Changing debates into dialogues

Have you ever been in a conversation that ended-up being more of a confrontation?

Do you often feel misunderstood, or even angry that people just don’t seem to get you or your point of view?

Do you spend time thinking about what you wished you had said?

Do you find yourself thinking about what you are going to say next, rather than listening to what others are saying?

I know I have! Each of these situations may be related to our tendency to engage in “debates” more often than dialogues. In fact, our conversational style may actually be preventing communication rather than enhancing it.

If you are interested in exploring and/or improving your conversational style, here are some thoughts on the subject. This chart was posted in 2011 on the National Coalition for Dialogue & Deliberation web site. I believe it was developed for group and organized discussions – but I  could be wrong 🙂  I do think it can be applied to any and all conversations – personal and otherwise, and may be a great way to start a dialogue about dialoguing. Let me know what you think!

As you read it, take a moment to think about how you and your spouse or significant other converse, and how you settle differences or share information, ideas and opinions with co-workers, family and friends. And, remember that the one of the fastest ways to change a situation, is to change our role in it! It’s all part of being the change we want to see . . .

Dialogue Debate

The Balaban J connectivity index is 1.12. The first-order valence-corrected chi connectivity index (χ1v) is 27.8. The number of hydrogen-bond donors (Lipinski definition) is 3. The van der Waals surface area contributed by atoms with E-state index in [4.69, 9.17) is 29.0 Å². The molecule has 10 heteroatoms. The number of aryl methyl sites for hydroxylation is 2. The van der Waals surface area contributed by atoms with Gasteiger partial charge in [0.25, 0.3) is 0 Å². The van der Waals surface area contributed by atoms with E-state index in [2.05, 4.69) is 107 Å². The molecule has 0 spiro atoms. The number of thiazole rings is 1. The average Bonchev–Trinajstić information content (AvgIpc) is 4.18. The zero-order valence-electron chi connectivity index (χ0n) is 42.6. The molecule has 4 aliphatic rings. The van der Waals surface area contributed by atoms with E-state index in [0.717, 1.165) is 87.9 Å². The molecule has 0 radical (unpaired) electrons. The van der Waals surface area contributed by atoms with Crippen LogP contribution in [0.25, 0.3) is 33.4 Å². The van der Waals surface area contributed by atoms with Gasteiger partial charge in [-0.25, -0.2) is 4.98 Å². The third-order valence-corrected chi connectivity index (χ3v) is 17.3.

Collaborative: two or more sides work together toward common understanding

Oppositional: two sides oppose each other and attempt to prove each other wrong
Finding common ground is the goal Winning is the goal
One listens to the other side(s) in order to understand, find meaning, and find agreement One listens to the other side in order to find flaws and to counter its arguments
Participants speak for themselves as individuals whose own experiences differ even from others on their “side.” Their behavior is likely to vary from stereotypic images others may hold of them. Participants tend to be leaders known for
advocating a carefully crafted position. Participants’ behavior tends to conform to   stereotypes.
Participant’s point of view is enlarged and possibly changed Participant’s point of view is affirmed
The atmosphere is one of safety; facilitators propose, get agreement on, and enforce clear ground rules to enhance safety and promote respectful exchange. The atmosphere is threatening; attacks and interruptions are expected by participants and are usually permitted by moderators.
Assumptions are revealed for re-evaluation Assumptions are defended as truth
Introspection of one’s own position occurs Critique of the other position occurs
There is the possibility of reaching a better solution than any existing solutions One’s own positions are defended as the best solution; other solutions are excluded   and new solutions are not considered
An open-minded attitude is created; participants express uncertainties as well as deeply held beliefs. A close-minded attitude is created; participants are determined to be right and express unswerving commitment to a point of view, approach, or idea.
Participants Search for basic agreements Participants search for glaring differences
Participants search for strengths in other positions Participants search for flaws and weaknesses in other positions
Holds that many people have pieces of the answer and that together they can put them into a workable solution

Holds that there is a right answer and that someone has it

One comment

  1. Getting lots of positive feedback about debates vs dialogue post, here’s another thought I liked from a handout created by Barry Winbolt, 2010,

    Dialogue: Treats convenversation as a dialogue.

    Debate: Treats conversation as a transaction.


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